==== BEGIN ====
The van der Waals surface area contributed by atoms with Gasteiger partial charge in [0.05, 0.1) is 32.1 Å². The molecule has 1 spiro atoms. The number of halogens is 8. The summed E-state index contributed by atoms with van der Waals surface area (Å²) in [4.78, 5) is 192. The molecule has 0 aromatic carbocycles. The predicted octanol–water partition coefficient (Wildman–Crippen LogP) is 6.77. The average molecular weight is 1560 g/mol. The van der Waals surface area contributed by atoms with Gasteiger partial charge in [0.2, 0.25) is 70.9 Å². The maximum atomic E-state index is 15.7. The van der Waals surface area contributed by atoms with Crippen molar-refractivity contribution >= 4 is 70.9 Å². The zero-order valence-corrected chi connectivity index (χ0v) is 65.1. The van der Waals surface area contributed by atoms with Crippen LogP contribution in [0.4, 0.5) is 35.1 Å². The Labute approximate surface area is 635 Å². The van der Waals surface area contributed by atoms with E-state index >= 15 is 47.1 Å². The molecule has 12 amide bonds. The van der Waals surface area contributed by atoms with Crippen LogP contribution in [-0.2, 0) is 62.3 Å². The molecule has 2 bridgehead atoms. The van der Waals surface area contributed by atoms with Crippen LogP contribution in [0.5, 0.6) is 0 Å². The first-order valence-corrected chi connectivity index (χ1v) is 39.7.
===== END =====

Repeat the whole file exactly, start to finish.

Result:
The van der Waals surface area contributed by atoms with Gasteiger partial charge in [0.05, 0.1) is 32.1 Å². The molecule has 1 spiro atoms. The number of halogens is 8. The summed E-state index contributed by atoms with van der Waals surface area (Å²) in [4.78, 5) is 192. The molecule has 0 aromatic carbocycles. The predicted octanol–water partition coefficient (Wildman–Crippen LogP) is 6.77. The average molecular weight is 1560 g/mol. The van der Waals surface area contributed by atoms with Gasteiger partial charge in [0.2, 0.25) is 70.9 Å². The maximum atomic E-state index is 15.7. The van der Waals surface area contributed by atoms with Crippen molar-refractivity contribution >= 4 is 70.9 Å². The zero-order valence-corrected chi connectivity index (χ0v) is 65.1. The van der Waals surface area contributed by atoms with Crippen LogP contribution in [0.4, 0.5) is 35.1 Å². The Labute approximate surface area is 635 Å². The van der Waals surface area contributed by atoms with E-state index >= 15 is 47.1 Å². The molecule has 12 amide bonds. The van der Waals surface area contributed by atoms with Crippen LogP contribution in [-0.2, 0) is 62.3 Å². The molecule has 2 bridgehead atoms. The van der Waals surface area contributed by atoms with Crippen LogP contribution in [0.5, 0.6) is 0 Å². The first-order valence-corrected chi connectivity index (χ1v) is 39.7.